When President Garfield was shot by a madman in 1881, the doctors called Alexander Graham Bell. They asked him if he could use his scientific knowledge to hurriedly build a metal detector so they could find the bullet lodged in Garfield’s body, so they would not have to do major exploratory surgery. Bell immediately set to work, and succeeded in making the device.
Unfortunately, when he tried it on Garfield, it didn’t work. It may have failed because there was a mattress made of metal underneath the cloth one, that may have created too much interference for the machine. Sadly, many of Bell’s scientific contemporaries heard of his failure and laughed at him. I learned of this event by reading the endnotes of the time travel story, Master of Sound.
Today I return to my “times two” blog roots, and feature reviews about two time travel books with a similar focus, in this case Alexander Graham Bell. I was updating my time travel series list, when I realized I had mostly overlooked the two extensive series, The Treasure Chest and Blast to the Past, from which these books are taken.
Alexander Graham Bell #7: Master of Sound (The Treasure Chest), by Ann Hood (2013, 159 pages).
In Book 7 of The Treasure Chest, Maisie and Felix meet a young Alexander Graham Bell (the inventor of the telephone) in Edinborough, Scotland, just as he leaves for a year with his grandfather, an elocutionist, in London. When the twins get separated from Alexander, they join the thousands of orphans in the streets of Victorian London. Maisie becomes an orange seller and Felix a chimney sweep as they search the foggy streets for Alexander…and each other. Back at home, they cope with the upcoming wedding of Great Uncle Thorne, who makes them leave Elm Medona and return to the upstairs servants quarters.
I’m glad I overcame my initial aversion to the bug-eyed children pictured on the cover to read this fine book. This story was packed with history, especially regarding the role of children in Victorian England. It was more about the Victorian era generally than Alexander Graham Bell in particular. We do learn that Bell’s father was world-famous for the system he had worked out for teaching deaf children, and that Alexander followed in his footsteps. It’s a pretty simple plot and things work out a little too conveniently, but I believe that’s fine in a book for this age group. The boy was the more timid sibling, which was refreshing.
Bell’s Breakthrough, Blast to the Past by Stacia Deutsch and Rhody Cohon (2005, 99 pages).
What if there were no telephones? That won’t happen if Abigail and her classmates blast into the past and persuade Alexander Graham Bell not to give up on his invention! Abigail is getting restless. It’s been three weeks and she hasn’t time traveled once! Luckily it’s Monday again, so when Mr. Caruthers asks the class, “What if Alexander Graham Bell quit and never invented the telephone?” Abigail knows it’s time to go back to the past—this time, to 1876! But when the kids find Professor Bell, he has given up on the telephone. In fact, he is hard at work on a new invention! Abigail and her friends have to get him back on track, but can they make a connection with the most stubborn inventor they’ve ever met?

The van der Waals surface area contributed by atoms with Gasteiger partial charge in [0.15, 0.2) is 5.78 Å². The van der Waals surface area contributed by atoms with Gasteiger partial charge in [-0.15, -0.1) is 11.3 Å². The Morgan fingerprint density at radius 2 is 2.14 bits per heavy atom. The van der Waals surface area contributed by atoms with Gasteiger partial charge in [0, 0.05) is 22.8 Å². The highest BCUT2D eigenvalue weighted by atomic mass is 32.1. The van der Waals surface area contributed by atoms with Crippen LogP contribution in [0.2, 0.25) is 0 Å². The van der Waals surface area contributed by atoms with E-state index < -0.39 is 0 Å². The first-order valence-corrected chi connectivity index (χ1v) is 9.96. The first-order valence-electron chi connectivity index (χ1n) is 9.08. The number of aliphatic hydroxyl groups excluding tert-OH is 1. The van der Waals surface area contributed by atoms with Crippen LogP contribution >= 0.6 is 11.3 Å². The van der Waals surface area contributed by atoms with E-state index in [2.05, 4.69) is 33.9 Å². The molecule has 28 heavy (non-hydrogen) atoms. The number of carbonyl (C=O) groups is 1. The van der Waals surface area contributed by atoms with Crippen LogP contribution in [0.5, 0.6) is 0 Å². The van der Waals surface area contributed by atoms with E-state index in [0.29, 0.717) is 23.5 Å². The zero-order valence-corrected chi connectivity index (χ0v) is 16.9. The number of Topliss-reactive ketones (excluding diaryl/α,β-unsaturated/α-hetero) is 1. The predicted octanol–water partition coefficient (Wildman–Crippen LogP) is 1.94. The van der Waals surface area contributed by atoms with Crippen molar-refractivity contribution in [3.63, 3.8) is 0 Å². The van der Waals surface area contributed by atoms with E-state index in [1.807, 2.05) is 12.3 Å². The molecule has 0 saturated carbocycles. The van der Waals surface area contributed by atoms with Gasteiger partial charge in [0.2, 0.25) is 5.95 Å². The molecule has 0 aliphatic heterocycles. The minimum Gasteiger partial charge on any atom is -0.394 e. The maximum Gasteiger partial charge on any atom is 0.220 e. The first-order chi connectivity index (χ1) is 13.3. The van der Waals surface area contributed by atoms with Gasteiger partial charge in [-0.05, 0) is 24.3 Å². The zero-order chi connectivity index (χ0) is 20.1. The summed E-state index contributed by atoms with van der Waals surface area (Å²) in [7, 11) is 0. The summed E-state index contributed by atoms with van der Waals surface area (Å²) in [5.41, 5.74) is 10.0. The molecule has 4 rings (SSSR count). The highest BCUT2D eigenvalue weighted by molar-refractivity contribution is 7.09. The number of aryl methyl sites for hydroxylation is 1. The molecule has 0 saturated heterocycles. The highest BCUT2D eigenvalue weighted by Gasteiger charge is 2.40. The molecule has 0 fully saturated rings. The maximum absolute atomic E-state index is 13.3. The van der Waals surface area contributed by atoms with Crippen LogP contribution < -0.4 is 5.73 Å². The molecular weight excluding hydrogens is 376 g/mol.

This was also a quick (after all, the kids only go back in time for two hours!) and easy read. Unlike Bell’s Breakthrough, this book has about ten illustrations. Another difference is that Bell is an adult in this story. The focus of this book is on Bell as an inventor. The story clearly shows the reasons Bell has come to believe the telephone will not work and has gone on to other inventions. Abigail and her three friends (all boys) must figure out a way to inspire Bell to continue working on the phone. It is the premise of each book in this series that someone is “giving up” and the time-travelling kids have to convince them not to do so. I like this inspiring theme. I assume Deutsch and Cohen are being historically accurate when they describe the materials Bell is using to try to make the phone work. These details might be interesting to a reader with a scientific bent, although they were not to me.
So what do these books have in common?
- These are wholesome tales, with not a bit of objectionable subject matter, geared toward younger middle grade readers.
- Both have a few pages of interesting historical info at the end.
- Boy and girl characters are equally represented.
- They both feature twins. Let’s face it, twins (and orphans) are way over represented in middle grade fiction. The Treasure Chest story actually has TWO sets of twins, not that I’m complaining. I think we can all agree twins are fun.;)
- Neither of these books are “must reads”; I would recommend many other time travel books more highly. However, if a student was picking a time travel tale in order to learn about a historical figure, perhaps to supplement non-fiction reading, these two books would be good choices.
After I learned about what an extraordinary inventor Bell was, I should not have been surprised to learn of yet another middle grade time travel tale about Alexander Bell, again one of many books in a lengthy series, entitled, Flying High! (Canadian Flyer Adventures, No. 5), by Frieda Wishinsky. I haven’t had time to read this one yet.
Also, after reading the two fictional works, I was so motivated to learn more about Bell that I bought and read part of Alexander Graham Bell: The Life and Times of the Man Who Invented the Telephone, by Edwin Grosvenor and Morgan Wesson, an absolutely fabulous biography of Bell, written for adults but in an easy-to-read style, with over a hundred photographs.
You can find links to many marvelous middle grade book reviews on Shannon Messenger’s blog.
Related: Who was Alexander Graham Bell, by Bonnie Bader